Artist Blog - Travis Doggett

What This Game Needs is Some GREEN POWER!
Putting the "Smoke" in "Smoke and Mirrors"

Being a blog-like treatise on the creation and implementation of Special Effects in Iron Lore's Titan Quest (available June, 2006).

Howdy, kittens! I'm here to talk about special effects, which are what I'm responsible for on Titan Quest. Most of the effect work I do is in the form of Particles. "Particles" and "particle systems" are what games use to create any number of effects, from water splashes and bonfires to magical spells and monster explosions. An effects-heavy game like Titan Quest has thousands upon thousands of particle effects, animated meshes, and other visual elements. They're a critical component of the gameplay experience and they're my jam.

Titan Quest has eight skill masteries the player can develop and each one has a distinctive look and feel. The "Spirit" mastery, for example, is rife with ghostly forms, eerie glows and creepy smoke. "Nature" is full of lush, green, leafy bursts and twisting vines. You get the idea. Furthermore, every damage type needs to have a distinct vocabulary associated with it. At any given moment, a player needs to be able to see that they're poisoned, causing Frost damage, and/or and leeching mana. That's a lot of information to provide at a glance, and that's only one of countless scenario possibilities! Finally, in addition to the look and feel, I have to make sure the particles don't slow down the game. Keeping the effects distinctive, visually interesting, and still within budget is all part of the job.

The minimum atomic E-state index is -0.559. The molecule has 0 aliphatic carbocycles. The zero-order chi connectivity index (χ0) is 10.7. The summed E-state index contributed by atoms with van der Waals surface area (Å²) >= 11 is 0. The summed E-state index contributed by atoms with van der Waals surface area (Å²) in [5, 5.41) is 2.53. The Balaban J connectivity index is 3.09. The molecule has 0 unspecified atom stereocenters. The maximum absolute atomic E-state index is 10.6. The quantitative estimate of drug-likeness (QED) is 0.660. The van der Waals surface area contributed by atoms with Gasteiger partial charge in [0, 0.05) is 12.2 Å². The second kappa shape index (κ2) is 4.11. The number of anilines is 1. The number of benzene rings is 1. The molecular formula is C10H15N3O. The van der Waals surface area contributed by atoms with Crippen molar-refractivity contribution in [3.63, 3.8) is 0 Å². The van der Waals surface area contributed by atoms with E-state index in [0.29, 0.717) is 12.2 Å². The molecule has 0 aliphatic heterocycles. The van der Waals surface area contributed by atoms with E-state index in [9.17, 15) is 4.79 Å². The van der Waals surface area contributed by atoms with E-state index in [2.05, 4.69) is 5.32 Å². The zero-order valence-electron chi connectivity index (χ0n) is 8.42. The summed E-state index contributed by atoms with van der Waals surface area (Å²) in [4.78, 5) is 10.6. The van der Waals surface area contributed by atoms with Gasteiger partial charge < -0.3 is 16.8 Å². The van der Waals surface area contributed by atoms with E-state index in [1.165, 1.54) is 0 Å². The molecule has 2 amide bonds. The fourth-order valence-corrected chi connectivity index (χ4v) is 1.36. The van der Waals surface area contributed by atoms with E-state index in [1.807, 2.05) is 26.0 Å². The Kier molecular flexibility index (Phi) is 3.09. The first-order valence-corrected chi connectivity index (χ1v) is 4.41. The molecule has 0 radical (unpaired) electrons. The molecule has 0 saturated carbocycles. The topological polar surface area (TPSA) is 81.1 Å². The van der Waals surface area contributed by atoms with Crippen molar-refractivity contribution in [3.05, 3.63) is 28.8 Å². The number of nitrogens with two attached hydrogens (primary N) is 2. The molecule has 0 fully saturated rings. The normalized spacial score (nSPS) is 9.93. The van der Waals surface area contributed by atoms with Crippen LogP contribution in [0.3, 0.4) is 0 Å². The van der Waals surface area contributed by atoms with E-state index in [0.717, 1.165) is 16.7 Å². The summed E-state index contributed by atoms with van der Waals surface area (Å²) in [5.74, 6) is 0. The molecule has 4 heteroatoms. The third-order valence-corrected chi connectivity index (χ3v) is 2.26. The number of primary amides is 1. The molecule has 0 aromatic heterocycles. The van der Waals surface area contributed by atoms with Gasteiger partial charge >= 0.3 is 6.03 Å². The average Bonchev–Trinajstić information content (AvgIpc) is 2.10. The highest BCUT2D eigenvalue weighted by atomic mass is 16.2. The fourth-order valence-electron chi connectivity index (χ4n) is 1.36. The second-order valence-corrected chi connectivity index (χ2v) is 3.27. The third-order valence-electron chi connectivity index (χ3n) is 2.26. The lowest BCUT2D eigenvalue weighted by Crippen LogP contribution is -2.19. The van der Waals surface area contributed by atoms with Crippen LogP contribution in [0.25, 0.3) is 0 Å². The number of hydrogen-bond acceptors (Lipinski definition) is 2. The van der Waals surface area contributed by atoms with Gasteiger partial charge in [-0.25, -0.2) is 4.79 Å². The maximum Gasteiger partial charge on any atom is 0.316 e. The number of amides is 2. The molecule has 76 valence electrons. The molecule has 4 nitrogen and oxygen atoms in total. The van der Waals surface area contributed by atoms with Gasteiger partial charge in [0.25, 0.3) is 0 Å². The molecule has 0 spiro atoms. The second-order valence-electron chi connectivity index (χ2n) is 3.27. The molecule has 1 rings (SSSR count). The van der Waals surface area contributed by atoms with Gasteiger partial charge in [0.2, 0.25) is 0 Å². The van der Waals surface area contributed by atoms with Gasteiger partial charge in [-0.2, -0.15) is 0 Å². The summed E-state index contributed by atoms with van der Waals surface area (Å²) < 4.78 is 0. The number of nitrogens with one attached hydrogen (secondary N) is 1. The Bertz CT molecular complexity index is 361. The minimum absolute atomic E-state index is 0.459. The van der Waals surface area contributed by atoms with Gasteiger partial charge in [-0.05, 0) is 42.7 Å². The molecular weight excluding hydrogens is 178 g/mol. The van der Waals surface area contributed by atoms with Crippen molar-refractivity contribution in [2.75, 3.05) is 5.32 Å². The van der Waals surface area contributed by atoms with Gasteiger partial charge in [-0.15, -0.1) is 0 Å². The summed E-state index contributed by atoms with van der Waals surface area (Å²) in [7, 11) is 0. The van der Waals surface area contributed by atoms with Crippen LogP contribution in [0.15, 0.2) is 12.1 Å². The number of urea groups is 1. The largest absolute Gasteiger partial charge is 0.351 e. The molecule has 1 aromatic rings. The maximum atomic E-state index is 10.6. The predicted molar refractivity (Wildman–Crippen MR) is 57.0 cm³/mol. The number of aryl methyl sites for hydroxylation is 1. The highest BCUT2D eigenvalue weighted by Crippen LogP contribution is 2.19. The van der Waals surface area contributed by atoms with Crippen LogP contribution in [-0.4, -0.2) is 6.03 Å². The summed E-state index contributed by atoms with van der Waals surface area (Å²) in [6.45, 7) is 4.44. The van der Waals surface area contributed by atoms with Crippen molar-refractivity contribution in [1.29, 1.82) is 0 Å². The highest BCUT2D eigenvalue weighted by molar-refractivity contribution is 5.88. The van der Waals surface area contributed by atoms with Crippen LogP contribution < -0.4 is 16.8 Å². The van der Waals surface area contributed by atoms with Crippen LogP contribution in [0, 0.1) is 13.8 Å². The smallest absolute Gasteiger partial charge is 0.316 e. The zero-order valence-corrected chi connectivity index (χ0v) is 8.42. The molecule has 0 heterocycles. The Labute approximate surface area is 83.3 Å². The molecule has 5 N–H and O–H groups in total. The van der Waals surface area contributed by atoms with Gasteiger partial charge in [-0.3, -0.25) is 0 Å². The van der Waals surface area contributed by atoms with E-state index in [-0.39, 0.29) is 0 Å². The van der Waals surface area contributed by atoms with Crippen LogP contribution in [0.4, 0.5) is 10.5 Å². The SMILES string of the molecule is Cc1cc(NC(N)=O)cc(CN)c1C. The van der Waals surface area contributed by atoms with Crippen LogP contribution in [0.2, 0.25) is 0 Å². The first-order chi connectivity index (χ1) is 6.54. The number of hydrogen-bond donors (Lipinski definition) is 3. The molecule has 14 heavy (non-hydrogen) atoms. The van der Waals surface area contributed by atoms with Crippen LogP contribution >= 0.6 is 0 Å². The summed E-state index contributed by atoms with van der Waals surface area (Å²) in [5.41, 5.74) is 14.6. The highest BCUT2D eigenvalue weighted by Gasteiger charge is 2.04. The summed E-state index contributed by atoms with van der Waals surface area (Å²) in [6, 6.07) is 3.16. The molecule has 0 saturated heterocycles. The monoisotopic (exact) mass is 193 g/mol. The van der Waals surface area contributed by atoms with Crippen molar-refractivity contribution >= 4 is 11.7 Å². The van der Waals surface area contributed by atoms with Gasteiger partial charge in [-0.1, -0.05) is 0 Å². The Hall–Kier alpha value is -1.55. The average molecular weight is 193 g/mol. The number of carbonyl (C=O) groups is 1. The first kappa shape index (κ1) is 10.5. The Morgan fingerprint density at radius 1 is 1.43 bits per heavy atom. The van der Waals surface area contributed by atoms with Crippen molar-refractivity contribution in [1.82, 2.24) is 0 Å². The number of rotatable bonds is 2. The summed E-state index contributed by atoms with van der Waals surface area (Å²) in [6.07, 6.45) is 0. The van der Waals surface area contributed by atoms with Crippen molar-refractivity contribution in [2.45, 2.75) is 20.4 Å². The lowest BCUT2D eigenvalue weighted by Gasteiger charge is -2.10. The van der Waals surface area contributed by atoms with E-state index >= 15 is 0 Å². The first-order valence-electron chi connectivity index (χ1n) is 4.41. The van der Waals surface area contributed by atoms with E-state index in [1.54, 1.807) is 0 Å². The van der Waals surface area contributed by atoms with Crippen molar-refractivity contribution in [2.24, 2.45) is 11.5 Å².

I work most of my sorcery within the Effects Editor, a powerful authoring tool developed in-house at Iron Lore. Most game dev houses write their own particle editors, and the quality of the tools I've worked with has fluctuated wildly. Thankfully, Iron Lore's editor is well written, powerful, and intuitive. Within a week of my arrival, I was comfortable with the program and cranking out the goods. Not many studios dedicate an artist to the task of special effects, although the practice is becoming more common. Iron Lore's decision to devote an artist to effects full-time was a progressive one, and the prudence of that decision will shine through in the myriad effects present in Titan Quest. Creating a convincing and practical effect for a game draws from an assortment of disciplines. Effects may require painting, modeling, animating, or crafty recycling of assets that are lying around. Thankfully, I've been able to wear a lot of hats in my career as a game artist, and all my past experience comes in handy with the effects work I do.

Ultimately, what I aim to make are Good Effects. Everyone's seen bad effects in a game, whether they've consciously recognized them or not. In many ways, bad video game effects are like bad effects in movies or television. When you're watching a Space Monster movie and you can see the strings holding the monster up, you're taken out of the fiction. When this happens, your disbelief is a little less suspended, and you're reminded that you're watching something, not participating in it. Good effects keep the player inside the fiction. If you just shot a fireball at a Satyr, you don't want to think about framerates, polys, or little square pictures of fire flying across your screen. You want to believe that a fireball has just been discharged. Most players will never think about the technical minutiae of a game. They don't care how effects are made, they just want them to look good. That's why effects are an important element of the gameplay experience. They're a valuable part of the "Smoke and Mirrors" that we developers utilize to keep the player believing in our world. Done correctly, they become an invisible part of a living environment.